In the light of the developments of the design scene in the new millennium, of the objective condition of pluralist expression and the collapse of ideological tenets, the term “Baroque” used as an adjective, already in the 18th century, to negatively identify characteristics of formal complexity and decorative redundancy in architecture, can now be seen in its historical sense, with the value of a positive and timely message.
The pursuit of movement, a leaning towards the infinite, the antidogmatic use of the Greek-Roman classical language, light as ‘material’ of architecture, the capacity to reflect the rise of a “new vision of the world of its time, revealing in its perceptive modes the meaning of the new positive and dynamic infinity being proposed by all of culture, and by the sciences” (Dino Formaggio, Il Barocco in Italia, Mondadori Editore, 1960): all this can be rediscovered in the complex, dynamic period of the Baroque.
As Formaggio acutely observed in his famous book, “The Baroque also represents the discovery of an idea of artistic endeavor in the sense of contemporary culture; it is the first celebration of the most unfettered freedom of art, precisely as art and artistic technique, not as canonical revelation of ideal beauty. […]
Precisely in this taking of independence and specificity of unbridled freedom of an art capable of experimenting with its power to produce meaning, infinitely and in all directions, lies the true and extraordinary timeliness of the Baroque, as well as its precise historical character.” Words that after half a century remain a reference point of surprising modernity with respect to the complexity of the dynamics of contemporary design, its interdisciplinary condition and the value of necessary experimentation conducted at multiple levels.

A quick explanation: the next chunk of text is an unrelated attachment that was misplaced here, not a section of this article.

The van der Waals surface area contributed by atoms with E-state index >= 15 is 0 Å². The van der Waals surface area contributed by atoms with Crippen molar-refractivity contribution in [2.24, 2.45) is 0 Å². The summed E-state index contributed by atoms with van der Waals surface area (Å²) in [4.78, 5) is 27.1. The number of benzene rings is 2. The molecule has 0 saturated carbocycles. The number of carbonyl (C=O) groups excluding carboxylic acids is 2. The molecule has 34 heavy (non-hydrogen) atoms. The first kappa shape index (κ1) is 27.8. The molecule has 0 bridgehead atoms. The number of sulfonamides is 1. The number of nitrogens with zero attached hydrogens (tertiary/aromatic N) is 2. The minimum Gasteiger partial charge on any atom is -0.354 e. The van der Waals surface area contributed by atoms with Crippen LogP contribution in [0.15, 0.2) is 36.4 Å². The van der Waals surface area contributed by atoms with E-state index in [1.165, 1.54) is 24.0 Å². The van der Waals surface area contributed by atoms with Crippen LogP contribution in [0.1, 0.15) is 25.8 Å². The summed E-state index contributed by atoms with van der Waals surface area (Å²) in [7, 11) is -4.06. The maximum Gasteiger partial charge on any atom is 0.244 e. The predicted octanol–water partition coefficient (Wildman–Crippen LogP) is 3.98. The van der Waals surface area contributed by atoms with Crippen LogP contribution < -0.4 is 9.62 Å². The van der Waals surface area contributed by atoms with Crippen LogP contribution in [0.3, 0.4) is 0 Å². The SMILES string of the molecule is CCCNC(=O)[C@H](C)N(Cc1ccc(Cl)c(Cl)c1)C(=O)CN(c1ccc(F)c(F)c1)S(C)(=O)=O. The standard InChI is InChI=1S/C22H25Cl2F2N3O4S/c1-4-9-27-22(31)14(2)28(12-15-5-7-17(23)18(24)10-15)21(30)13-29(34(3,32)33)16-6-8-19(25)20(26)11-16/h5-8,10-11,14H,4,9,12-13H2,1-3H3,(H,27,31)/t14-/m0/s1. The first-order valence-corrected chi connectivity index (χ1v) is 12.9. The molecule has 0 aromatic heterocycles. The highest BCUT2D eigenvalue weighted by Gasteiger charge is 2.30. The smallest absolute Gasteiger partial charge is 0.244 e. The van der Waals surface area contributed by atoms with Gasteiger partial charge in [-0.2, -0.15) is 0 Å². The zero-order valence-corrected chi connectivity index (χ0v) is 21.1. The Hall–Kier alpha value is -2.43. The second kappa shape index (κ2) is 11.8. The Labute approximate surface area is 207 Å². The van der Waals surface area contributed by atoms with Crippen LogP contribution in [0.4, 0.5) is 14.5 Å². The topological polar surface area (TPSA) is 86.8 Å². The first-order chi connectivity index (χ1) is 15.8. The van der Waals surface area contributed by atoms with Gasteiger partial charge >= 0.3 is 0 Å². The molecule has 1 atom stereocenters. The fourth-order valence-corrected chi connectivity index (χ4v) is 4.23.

All this is the field of reference of the project for the Museo Internacional del Barroco (MIB) that Toyo Ito has designed inside the Reserva Territorial Atlixcàyotl, near Puebla, Mexico. A courtyard building on two levels that starts with an orthogonal grid of large interconnected exhibition spaces, then slightly distorts the layout, deploying a sum of partitions in movement able to form a sculptural figure that establishes a relationship with the theme of the museum itself, and its displays.
In this sense, Ito reinterprets the meaning of the Baroque in a contemporary way; in the fluid dimension of the spaces and the facades, the strategic use of light called upon to shape the interiors and bring out the dynamism of the exteriors with the changing shadows throughout the day, and in the compositional experimentation of the whole.
The museum, facing a reflecting pool on three sides, with a plaza that welcomes visitors after the entrance bridge, develops an itinerary of thematic rooms inside, after a two-story space with a helical staircase (another tribute to Baroque architecture) leading to the first floor, with the terrace and cafe-restaurant, offices and educational workshops.
Each room is connected to the next by a spatial hinge that is transformed, at two points, into evocative light wells, projected towards the sky; effective and concealed internal towers that take part, like complete characters to be discovered, in the theatrical atmosphere of the exhibition spaces.
The rooms on the ground floor, which besides the exhibition spaces also provide an auditorium, a conference room and a gift shop, border the large central patio with another pool of water at its center, echoing the water outside but transformed, in this case, into a protected zone, an open-air hall. Crossing the architecture, one discovers the architecture, history and forms of the Baroque: “The style of humanity in the 1600s, refined through the fundamental ideas of positive and dynamic infinity […] an attempt to completely redeem the freedom of art and the natural, irrational passions of man” (D. Formaggio).
Photos by Federico Bautista – Text by Matteo Vercelloni